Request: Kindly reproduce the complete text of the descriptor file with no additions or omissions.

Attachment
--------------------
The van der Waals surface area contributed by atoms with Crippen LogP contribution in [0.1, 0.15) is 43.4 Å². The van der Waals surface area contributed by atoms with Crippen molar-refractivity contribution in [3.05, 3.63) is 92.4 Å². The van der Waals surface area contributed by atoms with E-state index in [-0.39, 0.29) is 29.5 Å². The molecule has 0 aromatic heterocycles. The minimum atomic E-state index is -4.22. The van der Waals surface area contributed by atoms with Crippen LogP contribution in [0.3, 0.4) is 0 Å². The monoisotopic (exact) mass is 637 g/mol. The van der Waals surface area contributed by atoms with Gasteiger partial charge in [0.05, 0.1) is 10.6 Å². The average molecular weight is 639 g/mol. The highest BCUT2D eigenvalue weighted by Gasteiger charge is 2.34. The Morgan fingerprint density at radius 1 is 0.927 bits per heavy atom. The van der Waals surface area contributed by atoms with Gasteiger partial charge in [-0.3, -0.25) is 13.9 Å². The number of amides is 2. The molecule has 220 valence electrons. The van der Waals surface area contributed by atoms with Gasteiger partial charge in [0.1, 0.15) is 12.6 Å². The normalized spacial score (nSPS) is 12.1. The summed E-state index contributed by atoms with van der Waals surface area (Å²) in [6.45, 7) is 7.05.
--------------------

The van der Waals surface area contributed by atoms with Crippen LogP contribution in [0.1, 0.15) is 43.4 Å². The van der Waals surface area contributed by atoms with Crippen molar-refractivity contribution in [3.05, 3.63) is 92.4 Å². The van der Waals surface area contributed by atoms with E-state index in [-0.39, 0.29) is 29.5 Å². The molecule has 0 aromatic heterocycles. The minimum atomic E-state index is -4.22. The van der Waals surface area contributed by atoms with Crippen LogP contribution in [0.3, 0.4) is 0 Å². The monoisotopic (exact) mass is 637 g/mol. The van der Waals surface area contributed by atoms with Gasteiger partial charge in [0.05, 0.1) is 10.6 Å². The average molecular weight is 639 g/mol. The highest BCUT2D eigenvalue weighted by Gasteiger charge is 2.34. The Morgan fingerprint density at radius 1 is 0.927 bits per heavy atom. The van der Waals surface area contributed by atoms with Gasteiger partial charge in [-0.3, -0.25) is 13.9 Å². The number of amides is 2. The molecule has 220 valence electrons. The van der Waals surface area contributed by atoms with Gasteiger partial charge in [0.1, 0.15) is 12.6 Å². The normalized spacial score (nSPS) is 12.1. The summed E-state index contributed by atoms with van der Waals surface area (Å²) in [6.45, 7) is 7.05.